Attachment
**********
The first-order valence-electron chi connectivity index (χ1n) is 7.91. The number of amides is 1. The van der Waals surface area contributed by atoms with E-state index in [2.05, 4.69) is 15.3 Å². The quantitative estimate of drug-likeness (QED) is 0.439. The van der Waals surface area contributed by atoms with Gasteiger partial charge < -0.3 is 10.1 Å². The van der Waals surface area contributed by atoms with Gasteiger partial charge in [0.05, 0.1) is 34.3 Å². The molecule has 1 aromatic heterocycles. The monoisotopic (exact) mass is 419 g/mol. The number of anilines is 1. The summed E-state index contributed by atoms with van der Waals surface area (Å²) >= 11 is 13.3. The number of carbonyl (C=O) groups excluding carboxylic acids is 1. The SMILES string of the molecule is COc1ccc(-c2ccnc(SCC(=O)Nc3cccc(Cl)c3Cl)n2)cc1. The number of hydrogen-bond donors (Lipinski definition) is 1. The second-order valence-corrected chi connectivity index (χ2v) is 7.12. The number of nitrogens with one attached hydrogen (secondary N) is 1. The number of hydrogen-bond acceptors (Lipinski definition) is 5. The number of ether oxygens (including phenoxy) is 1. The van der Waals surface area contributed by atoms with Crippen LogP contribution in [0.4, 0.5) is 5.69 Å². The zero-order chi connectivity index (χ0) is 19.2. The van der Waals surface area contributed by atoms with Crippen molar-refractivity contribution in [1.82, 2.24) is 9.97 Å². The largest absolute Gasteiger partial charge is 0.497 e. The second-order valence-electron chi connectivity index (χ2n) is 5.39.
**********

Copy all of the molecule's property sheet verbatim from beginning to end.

The first-order valence-electron chi connectivity index (χ1n) is 7.91. The number of amides is 1. The van der Waals surface area contributed by atoms with E-state index in [2.05, 4.69) is 15.3 Å². The quantitative estimate of drug-likeness (QED) is 0.439. The van der Waals surface area contributed by atoms with Gasteiger partial charge < -0.3 is 10.1 Å². The van der Waals surface area contributed by atoms with Gasteiger partial charge in [0.05, 0.1) is 34.3 Å². The molecule has 1 aromatic heterocycles. The monoisotopic (exact) mass is 419 g/mol. The number of anilines is 1. The summed E-state index contributed by atoms with van der Waals surface area (Å²) >= 11 is 13.3. The number of carbonyl (C=O) groups excluding carboxylic acids is 1. The SMILES string of the molecule is COc1ccc(-c2ccnc(SCC(=O)Nc3cccc(Cl)c3Cl)n2)cc1. The number of hydrogen-bond donors (Lipinski definition) is 1. The second-order valence-corrected chi connectivity index (χ2v) is 7.12. The number of nitrogens with one attached hydrogen (secondary N) is 1. The number of hydrogen-bond acceptors (Lipinski definition) is 5. The number of ether oxygens (including phenoxy) is 1. The van der Waals surface area contributed by atoms with Crippen LogP contribution in [0.4, 0.5) is 5.69 Å². The zero-order chi connectivity index (χ0) is 19.2. The van der Waals surface area contributed by atoms with Crippen molar-refractivity contribution in [1.82, 2.24) is 9.97 Å². The largest absolute Gasteiger partial charge is 0.497 e. The second-order valence-electron chi connectivity index (χ2n) is 5.39.